This past week, NLIHC updated our Congressional District Profiles. The profiles are an important tool for housing advocacy, updated throughout the year as new data becomes available. The most recent update incorporates newly available five-year Comprehensive Housing Affordability Strategy (CHAS) data. This update also reorganized the profiles, making it even easier to find the data relevant to your congressional district, and to compare housing needs across different income groups.

Advocates can use the profiles when meeting with Congressional staffers in a local district office or on Capitol Hill, to describe the extent to which additional affordable rental housing is needed locally.

When you meet with your Member of Congress or Member’s staff to discuss the need for affordable housing units, you can open the discussion by citing the number of severely burdened, extremely low income households living in your district.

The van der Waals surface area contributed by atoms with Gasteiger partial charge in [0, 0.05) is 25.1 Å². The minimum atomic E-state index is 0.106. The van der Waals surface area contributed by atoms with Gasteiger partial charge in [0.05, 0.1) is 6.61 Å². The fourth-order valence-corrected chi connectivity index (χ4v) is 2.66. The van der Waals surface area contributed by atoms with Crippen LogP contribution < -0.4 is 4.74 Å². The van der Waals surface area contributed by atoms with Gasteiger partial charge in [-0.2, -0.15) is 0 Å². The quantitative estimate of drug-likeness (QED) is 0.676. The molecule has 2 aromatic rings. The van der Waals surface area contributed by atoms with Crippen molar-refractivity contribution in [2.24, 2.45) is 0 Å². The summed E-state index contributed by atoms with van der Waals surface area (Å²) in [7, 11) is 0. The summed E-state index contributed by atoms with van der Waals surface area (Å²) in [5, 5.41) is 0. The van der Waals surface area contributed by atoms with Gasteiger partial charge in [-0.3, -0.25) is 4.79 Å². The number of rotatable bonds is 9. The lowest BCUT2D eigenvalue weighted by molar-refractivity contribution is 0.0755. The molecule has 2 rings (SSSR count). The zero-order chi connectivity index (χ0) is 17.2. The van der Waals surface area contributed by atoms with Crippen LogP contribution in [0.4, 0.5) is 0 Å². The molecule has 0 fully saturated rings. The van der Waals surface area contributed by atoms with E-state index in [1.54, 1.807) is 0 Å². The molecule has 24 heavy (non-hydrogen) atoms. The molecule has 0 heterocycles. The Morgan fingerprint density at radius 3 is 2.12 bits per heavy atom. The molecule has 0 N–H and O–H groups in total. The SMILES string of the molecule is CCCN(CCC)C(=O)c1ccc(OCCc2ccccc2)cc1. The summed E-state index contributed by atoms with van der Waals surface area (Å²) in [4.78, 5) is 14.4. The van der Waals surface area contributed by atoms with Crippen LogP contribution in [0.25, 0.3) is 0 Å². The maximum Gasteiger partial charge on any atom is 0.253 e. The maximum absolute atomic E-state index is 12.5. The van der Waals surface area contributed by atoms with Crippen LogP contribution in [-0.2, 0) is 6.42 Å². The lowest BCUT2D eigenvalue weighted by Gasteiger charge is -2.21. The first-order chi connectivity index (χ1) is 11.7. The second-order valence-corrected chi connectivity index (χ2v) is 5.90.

For example, if you are a resident of Minnesota’s 5th Congressional District, you can point out that over 38,000 extremely low income households live in the area. Among these households, 22,572 households (59%) face a severe housing cost burden. This means they pay over 50% of their income towards rent. Access to affordable housing would alleviate that burden for these families, allowing them to cover other bills and expenses, including healthcare, child care and transportation.

The Congressional District Profiles demonstrate that extremely low income households consistently face a severe housing cost burden, in large part because the poorest households in most districts have the fewest rental units affordable and available to them.

As the profile for the 5th District indicates, that community has an immediate need for about 24,000 additional housing units to serve ELI households. Advocates should explain to Members and their staff that the National Housing Trust Fund is a solution to this housing shortage. The trust fund will directly address this demand for rental housing by providing additional resources towards expanding the supply of affordable housing in the district.

We hope housing advocates across the country find the profiles to be a useful advocacy tool. For more information on using the profiles or suggestions for when and how to weigh in with your Members of Congress, contact our outreach team at